What makes this a serious issue is that Twitter has partnered with NBC during the Olympics. And it was NBC's complaint about Adams that led to the suspension. That alone raises reasonable suspicions about Twitter's motives.
In essence Twitter is banning traditional advocacy where you post the email address of corporate execs and ask people to contact them. It's hard to understand why such behavior is okay on Web sites, but not okay on Twitter? After all this was a corporate email, and of a top guy. He's got computer people to filter out the emails, if not a secretary. Any in any case, people have been publishing actions with corporate emails for years. Why did Twitter do this, if not for its corporate benefactor?

And why did NBC?

Non Sequitur


Harry Reid: Bain Investor Told Me That Mitt Romney 'Didn't Pay Any Taxes For 10 Years'

Ryan Grim and Sam Stein have the story over at HuffPo:
A month or so ago, he said, a person who had invested with Bain Capital called his office.

"Harry, he didn't pay any taxes for 10 years," Reid recounted the person as saying.

"He didn't pay taxes for 10 years! Now, do I know that that's true? Well, I'm not certain," said Reid. "But obviously he can't release those tax returns. How would it look?

"You guys have said his wealth is $250 million," Reid went on. "Not a chance in the world. It's a lot more than that. I mean, you do pretty well if you don't pay taxes for 10 years when you're making millions and millions of dollars."

Romney aide swears at site holy to Polish people

And here we all thought today's gaffe would be Romney telling a Polish joke.  And there's video too, via Jonathan Martin at Politco:
As Romney was walking away from Pilsudski Square toward his vehicle, reporters asked him about his string of gaffes and whether he had any comment for Palestinians, some of whom took offense at the Republican’s suggestion Monday in Jerusalem that Israel’s economy is superior because of cultural advantages Israelis enjoy. Romney ignored the questions and got in his car.

But his traveling press secretary was furious.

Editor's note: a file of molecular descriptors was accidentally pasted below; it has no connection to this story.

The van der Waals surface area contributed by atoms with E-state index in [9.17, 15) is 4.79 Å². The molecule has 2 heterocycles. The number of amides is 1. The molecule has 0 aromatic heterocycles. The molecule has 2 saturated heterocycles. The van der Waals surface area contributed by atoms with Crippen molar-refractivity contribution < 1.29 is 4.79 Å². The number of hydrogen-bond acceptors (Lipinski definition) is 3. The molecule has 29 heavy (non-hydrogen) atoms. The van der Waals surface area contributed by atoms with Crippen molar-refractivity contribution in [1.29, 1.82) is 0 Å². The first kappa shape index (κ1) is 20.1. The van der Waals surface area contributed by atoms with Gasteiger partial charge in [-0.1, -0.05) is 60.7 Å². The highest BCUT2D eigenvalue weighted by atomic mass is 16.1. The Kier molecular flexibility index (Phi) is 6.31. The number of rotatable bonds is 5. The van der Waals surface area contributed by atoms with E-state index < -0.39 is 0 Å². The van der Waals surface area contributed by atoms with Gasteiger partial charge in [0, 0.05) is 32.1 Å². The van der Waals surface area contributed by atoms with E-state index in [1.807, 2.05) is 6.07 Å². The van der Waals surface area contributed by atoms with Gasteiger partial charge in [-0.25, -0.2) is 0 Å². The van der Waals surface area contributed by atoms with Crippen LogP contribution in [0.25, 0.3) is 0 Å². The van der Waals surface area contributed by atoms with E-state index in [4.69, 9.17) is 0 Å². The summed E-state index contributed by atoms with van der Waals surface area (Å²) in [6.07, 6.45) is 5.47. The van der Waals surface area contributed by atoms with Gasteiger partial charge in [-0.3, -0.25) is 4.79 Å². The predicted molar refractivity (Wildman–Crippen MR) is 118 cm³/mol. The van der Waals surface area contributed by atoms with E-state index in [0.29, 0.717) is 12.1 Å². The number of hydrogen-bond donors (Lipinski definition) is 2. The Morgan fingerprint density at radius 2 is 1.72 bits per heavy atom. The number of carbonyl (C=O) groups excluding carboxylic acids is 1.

“Kiss my *ss; this is a holy site for the Polish people,” said aide Rick Gorka. “Show some respect.”

Gorka then told a reporter to “shove it.”
Guess the pressure has gotten to be a bit too much for Team Romney. Perhaps they should stay at home next time and stick with kindergartens. I understand "My Pet Goat" is a good read.

Romney praises socialized medicine in Israel that includes government mandate

It's socialized medicine that covers everyone in the country. And Romney just praised its amazing ability to keep health care costs down.
"When our health care costs are completely out of control. Do you realize what health care spending is as a percentage of the GDP in Israel? 8 percent. You spend 8 percent of GDP on health care. And you’re a pretty healthy nation," Romney told donors at a fundraiser at the King David Hotel in Jerusalem, speaking of a health care system that is compulsory for Israelis and funded by the government. "We spend 18 percent of our GDP on health care. 10 percentage points more. That gap, that 10 percent cost, let me compare that with the size of our military. Our military budget is 4 percent. Our gap with Israel is 10 points of GDP. We have to find ways, not just to provide health care to more people, but to find ways to finally manage our health care costs."
Well, Mr. Romney, here's how Israel does it - with nationwide government mandated health care.

From The Jewish Daily Forward:
Health care provision in Israel is made through not-for-profit health maintenance organizations. Six months after the Jewish state was established, in 1948, just 53% of the population had HMO insurance. Israel steadily increased its financial contribution to HMOs, making membership more affordable, and in 1973 it obliged employers to pay contributions toward employees’ policies.

But HMOs were still free to turn away people who they regarded as too high-risk, so in 1995, when 4% of the population was uninsured, the government made coverage universal by passing the National Health Insurance Law. It meant that everybody had the right — and obligation — to be covered by one of the country’s four not-for-profit HMOs. Residents of the country pay from income-related contributions collected through the tax system, which cover around 40% of HMOs’ costs. The state pays the remaining 60%.

People are allowed to choose which HMO to join and are allowed to change once a year, but the differences are mostly superficial: By law they are obliged to provide a standardized “basket” of services and medicines, from emergency to preventative. Except for some consultations and tests for which the patient makes a contribution to the cost — usually less than $10 — HMOs transfer funds to clinics, health centers and hospitals to cover all services. There are only a handful of completely private hospitals.